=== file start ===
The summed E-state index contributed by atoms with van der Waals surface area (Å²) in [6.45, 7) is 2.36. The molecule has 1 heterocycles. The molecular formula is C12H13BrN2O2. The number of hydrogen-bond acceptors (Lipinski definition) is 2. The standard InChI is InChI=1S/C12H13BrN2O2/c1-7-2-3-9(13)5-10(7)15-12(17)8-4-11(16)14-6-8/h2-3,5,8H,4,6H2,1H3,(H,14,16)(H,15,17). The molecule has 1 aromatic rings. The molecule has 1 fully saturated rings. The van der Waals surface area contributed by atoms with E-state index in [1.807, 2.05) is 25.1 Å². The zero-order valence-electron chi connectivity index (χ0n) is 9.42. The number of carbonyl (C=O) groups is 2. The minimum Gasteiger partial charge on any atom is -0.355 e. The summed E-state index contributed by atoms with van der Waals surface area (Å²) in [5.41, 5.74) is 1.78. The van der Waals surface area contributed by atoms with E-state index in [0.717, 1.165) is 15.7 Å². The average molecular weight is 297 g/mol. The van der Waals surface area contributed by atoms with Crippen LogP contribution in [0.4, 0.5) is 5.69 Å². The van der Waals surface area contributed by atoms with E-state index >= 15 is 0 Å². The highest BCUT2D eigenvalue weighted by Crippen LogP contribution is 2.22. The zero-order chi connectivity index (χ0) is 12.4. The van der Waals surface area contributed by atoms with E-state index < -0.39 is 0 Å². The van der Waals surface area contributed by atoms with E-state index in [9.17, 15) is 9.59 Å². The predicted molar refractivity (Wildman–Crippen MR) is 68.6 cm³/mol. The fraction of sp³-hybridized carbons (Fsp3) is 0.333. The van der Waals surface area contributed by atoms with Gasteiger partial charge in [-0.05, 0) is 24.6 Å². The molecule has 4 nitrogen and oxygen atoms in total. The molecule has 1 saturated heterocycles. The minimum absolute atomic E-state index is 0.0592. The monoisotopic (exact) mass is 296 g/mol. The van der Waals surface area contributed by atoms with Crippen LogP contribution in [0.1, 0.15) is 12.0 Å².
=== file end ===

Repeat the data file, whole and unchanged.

The summed E-state index contributed by atoms with van der Waals surface area (Å²) in [6.45, 7) is 2.36. The molecule has 1 heterocycles. The molecular formula is C12H13BrN2O2. The number of hydrogen-bond acceptors (Lipinski definition) is 2. The standard InChI is InChI=1S/C12H13BrN2O2/c1-7-2-3-9(13)5-10(7)15-12(17)8-4-11(16)14-6-8/h2-3,5,8H,4,6H2,1H3,(H,14,16)(H,15,17). The molecule has 1 aromatic rings. The molecule has 1 fully saturated rings. The van der Waals surface area contributed by atoms with E-state index in [1.807, 2.05) is 25.1 Å². The zero-order valence-electron chi connectivity index (χ0n) is 9.42. The number of carbonyl (C=O) groups is 2. The minimum Gasteiger partial charge on any atom is -0.355 e. The summed E-state index contributed by atoms with van der Waals surface area (Å²) in [5.41, 5.74) is 1.78. The van der Waals surface area contributed by atoms with E-state index in [0.717, 1.165) is 15.7 Å². The average molecular weight is 297 g/mol. The van der Waals surface area contributed by atoms with Crippen LogP contribution in [0.4, 0.5) is 5.69 Å². The van der Waals surface area contributed by atoms with E-state index >= 15 is 0 Å². The highest BCUT2D eigenvalue weighted by Crippen LogP contribution is 2.22. The zero-order chi connectivity index (χ0) is 12.4. The van der Waals surface area contributed by atoms with E-state index < -0.39 is 0 Å². The van der Waals surface area contributed by atoms with E-state index in [9.17, 15) is 9.59 Å². The predicted molar refractivity (Wildman–Crippen MR) is 68.6 cm³/mol. The fraction of sp³-hybridized carbons (Fsp3) is 0.333. The van der Waals surface area contributed by atoms with Gasteiger partial charge in [-0.05, 0) is 24.6 Å². The molecule has 4 nitrogen and oxygen atoms in total. The molecule has 1 saturated heterocycles. The minimum absolute atomic E-state index is 0.0592. The monoisotopic (exact) mass is 296 g/mol. The van der Waals surface area contributed by atoms with Crippen LogP contribution in [0.1, 0.15) is 12.0 Å².